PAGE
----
Economy

WEF ends on cautious note

PTI Davos | Updated on January 30, 2011 Published on January 30, 2011

The 41st annual World Economic Forum meeting ended here on a cautious optimism with global leaders raising doubts about the world’s ability to combat effectively a possible financial crisis, even as they asked corporates not to sacrifice long-term growth for short-term profits.

“Can we safely say that we can prevent further crises from happening? Do we have the necessary mechanisms in place to ensure sustainable growth globally? We have laid down the groundwork, but we are not there yet,” these remarks by German Chancellor Ms Angela Merkel reflected the mood at the conference, which was attended by several heads of states and global CEOs.

Not only Ms Merkel, but other leaders also warned against complacency about the risks of a new financial crisis, saying that all the international mechanisms needed to prevent another crash are not yet in place.

About 2,500 global leaders, CEOs and others participants met at a time when the world has not fully recovered from the global financial meltdown of 2008 and sovereign debt crisis is looming large in several European countries, including Greece, Portugal and Spain.

The world’s largest economies, according to US Treasury Secretary Mr Timothy Geithner, need to collaborate in order to face known and unknown challenges.

“They are not fundamentally in conflict, they are largely complementary. And we are confident that we are going to be able to build a system that serves their interest, and not just ours,” Mr Geithner had stressed.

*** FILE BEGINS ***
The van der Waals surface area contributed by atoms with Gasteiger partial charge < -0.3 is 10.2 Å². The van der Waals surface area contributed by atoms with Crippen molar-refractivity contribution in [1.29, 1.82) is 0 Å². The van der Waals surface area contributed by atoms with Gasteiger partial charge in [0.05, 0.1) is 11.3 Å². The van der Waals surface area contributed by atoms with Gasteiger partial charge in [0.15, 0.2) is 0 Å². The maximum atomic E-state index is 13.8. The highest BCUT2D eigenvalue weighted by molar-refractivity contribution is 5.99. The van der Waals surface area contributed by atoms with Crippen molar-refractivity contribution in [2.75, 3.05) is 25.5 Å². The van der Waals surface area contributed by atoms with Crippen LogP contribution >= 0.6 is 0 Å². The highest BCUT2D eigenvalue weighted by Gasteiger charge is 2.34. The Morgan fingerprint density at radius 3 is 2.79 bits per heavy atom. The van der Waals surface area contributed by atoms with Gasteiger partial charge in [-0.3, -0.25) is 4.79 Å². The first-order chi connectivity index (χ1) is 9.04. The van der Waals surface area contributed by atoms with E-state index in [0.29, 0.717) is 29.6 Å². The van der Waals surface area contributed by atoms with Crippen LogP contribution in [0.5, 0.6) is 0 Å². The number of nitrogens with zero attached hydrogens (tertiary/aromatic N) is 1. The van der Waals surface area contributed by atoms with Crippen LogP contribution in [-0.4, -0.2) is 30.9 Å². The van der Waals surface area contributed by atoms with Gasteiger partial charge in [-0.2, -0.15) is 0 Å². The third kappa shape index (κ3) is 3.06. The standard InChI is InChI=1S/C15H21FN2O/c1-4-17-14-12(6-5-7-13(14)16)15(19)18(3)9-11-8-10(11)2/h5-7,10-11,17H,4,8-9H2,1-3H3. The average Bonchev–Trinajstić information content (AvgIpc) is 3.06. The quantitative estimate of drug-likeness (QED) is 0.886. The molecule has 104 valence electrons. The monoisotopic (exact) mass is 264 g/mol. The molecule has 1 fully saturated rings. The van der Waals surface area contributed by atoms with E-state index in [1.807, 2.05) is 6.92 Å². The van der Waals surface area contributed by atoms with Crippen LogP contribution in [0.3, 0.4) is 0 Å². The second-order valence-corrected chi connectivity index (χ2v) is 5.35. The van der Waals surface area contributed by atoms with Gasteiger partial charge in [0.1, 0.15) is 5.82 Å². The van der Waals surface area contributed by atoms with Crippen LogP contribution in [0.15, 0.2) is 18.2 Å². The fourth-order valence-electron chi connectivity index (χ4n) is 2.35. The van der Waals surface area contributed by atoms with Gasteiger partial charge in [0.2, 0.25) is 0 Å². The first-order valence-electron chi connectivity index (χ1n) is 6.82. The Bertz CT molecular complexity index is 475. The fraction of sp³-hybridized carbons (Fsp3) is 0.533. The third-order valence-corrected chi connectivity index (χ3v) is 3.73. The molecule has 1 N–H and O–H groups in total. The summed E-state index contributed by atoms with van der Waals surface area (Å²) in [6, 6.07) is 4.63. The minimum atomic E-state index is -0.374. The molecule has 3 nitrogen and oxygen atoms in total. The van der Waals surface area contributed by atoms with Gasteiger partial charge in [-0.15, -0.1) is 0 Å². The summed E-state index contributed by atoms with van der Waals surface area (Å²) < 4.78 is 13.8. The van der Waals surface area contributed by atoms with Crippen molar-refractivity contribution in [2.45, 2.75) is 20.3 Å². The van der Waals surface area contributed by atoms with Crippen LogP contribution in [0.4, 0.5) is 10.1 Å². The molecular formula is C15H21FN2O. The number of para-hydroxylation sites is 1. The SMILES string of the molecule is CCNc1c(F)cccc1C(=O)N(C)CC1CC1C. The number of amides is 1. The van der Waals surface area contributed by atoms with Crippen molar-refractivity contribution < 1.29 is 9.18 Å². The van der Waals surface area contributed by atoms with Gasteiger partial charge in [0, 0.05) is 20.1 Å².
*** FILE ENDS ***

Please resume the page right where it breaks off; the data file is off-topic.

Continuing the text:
According to UK Prime Minister Mr David Cameron, Europe is facing many problems which are needed to be tackled together by the governments.

French President Mr Nicolas Sarkozy had stressed that it was important to talk and listen to each other, to identify the collective common interest, and find new ways of thinking to help us build the future.

The G20, a club of developed and developing nations, he added, must be productive, and its agenda should focus on three major risks: sovereign debt, monetary and financial imbalance, and the impact of inflation on growth and the soaring price of commodities.

Not only from political leadership, the word of caution was also heard from business leadership with PepsiCo Chairman and CEO Ms Indra Nooyi asking businesses to think beyond making short-term profits.

Published on January 30, 2011
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